Pseudoephedrine ingestion and cycling time-trial performance

Pritchard-Peschek, Kellie R., Jenkins, David G., Osborne, Mark A. and Slater, Gary J. (2010) Pseudoephedrine ingestion and cycling time-trial performance. International Journal of Sport Nutrition and Exercise Metabolism, 20 2: 132-138.

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Author Pritchard-Peschek, Kellie R.
Jenkins, David G.
Osborne, Mark A.
Slater, Gary J.
Title Pseudoephedrine ingestion and cycling time-trial performance
Journal name International Journal of Sport Nutrition and Exercise Metabolism   Check publisher's open access policy
ISSN 1526-484X
Publication date 2010-04
Sub-type Article (original research)
Volume 20
Issue 2
Start page 132
End page 138
Total pages 7
Place of publication Champaign, IL, U.S.A.
Publisher Human Kinetics
Collection year 2011
Language eng
Formatted abstract
The aim of the current study was to investigate the effect of 180 mg of pseudoephedrine (PSE) on cycling time-trial (TT) performance. Six well-trained male cyclists and triathletes (age 33 ± 2 yr, mass 81 ± 8 kg, height 182.0 ± 6.7 cm, VO2max 56.8 ± 6.8 ml · kg–1 · min–1; ± SD) underwent 2 performance trials in which they completed a 25-min variable-intensity (50–90% maximal aerobic power) warm-up, followed by a cycling TT in which they completed a fixed amount of work (7 kJ/kg body mass) in the shortest possible time. Sixty minutes before the start of exercise, they orally ingested 180 mg of PSE or a cornstarch placebo (PLA) in a randomized, crossover, double-blind manner. Venous blood was sampled immediately pre- and postexercise for the analysis of pH plus lactate, glucose, and norepinephrine (NE). PSE improved cycling TT performance by 5.1% (95% CI 0–10%) compared with PLA (28:58.9 ± 4:26.5 and 30:31.7 ± 4:36.7 min, respectively). There was a significant Treatment × Time interaction (= .04) for NE, with NE increasing during the PSE trial only. Similarly, blood glucose also showed a trend (= .06) for increased levels postexercise in the PSE trial. The ingestion of 180 mg of PSE 60 min before the onset of high-intensity exercise improved cycling TT performance in well-trained athletes. It is possible that changes in metabolism or an increase in central nervous system stimulation is responsible for the observed ergogenic effect of PSE.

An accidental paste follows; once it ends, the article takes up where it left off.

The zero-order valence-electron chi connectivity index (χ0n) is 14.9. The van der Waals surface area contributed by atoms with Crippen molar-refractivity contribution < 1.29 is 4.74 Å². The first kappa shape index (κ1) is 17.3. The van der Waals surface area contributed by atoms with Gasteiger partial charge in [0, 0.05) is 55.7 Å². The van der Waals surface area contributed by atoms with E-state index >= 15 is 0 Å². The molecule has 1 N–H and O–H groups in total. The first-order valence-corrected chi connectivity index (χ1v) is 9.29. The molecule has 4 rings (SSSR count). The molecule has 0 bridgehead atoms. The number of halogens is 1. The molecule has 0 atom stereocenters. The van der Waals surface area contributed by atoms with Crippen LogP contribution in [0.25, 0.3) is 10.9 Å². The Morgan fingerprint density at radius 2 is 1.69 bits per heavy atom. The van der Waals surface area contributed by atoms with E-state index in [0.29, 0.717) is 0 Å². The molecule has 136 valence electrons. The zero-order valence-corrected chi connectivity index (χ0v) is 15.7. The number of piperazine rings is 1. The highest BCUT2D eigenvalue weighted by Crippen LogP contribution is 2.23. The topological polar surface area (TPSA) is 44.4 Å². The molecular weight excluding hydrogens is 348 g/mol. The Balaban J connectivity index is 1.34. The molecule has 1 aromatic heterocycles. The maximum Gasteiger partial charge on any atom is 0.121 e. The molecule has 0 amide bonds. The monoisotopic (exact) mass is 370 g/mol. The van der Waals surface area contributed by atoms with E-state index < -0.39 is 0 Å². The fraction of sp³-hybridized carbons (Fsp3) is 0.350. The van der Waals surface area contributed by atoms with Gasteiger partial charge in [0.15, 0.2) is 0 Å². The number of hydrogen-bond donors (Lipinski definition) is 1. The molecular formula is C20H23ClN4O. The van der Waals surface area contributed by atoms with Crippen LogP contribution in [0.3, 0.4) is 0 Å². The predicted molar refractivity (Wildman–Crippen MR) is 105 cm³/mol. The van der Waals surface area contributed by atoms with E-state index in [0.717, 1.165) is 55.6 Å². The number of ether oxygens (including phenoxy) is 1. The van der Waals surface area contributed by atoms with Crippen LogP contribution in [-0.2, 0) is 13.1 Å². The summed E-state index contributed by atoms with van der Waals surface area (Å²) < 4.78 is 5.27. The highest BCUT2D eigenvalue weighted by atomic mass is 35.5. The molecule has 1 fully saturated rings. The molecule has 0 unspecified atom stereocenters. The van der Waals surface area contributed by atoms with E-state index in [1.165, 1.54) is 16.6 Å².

© 2010 Human Kinetics, Inc.
Keyword Sympathomimetic
Ergogenic aid
Q-Index Code C1
Q-Index Status Confirmed Code
Institutional Status UQ

Document type: Journal Article
Sub-type: Article (original research)
Collections: Official 2011 Collection
School of Human Movement and Nutrition Sciences Publications
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Created: Sun, 16 May 2010, 00:04:57 EST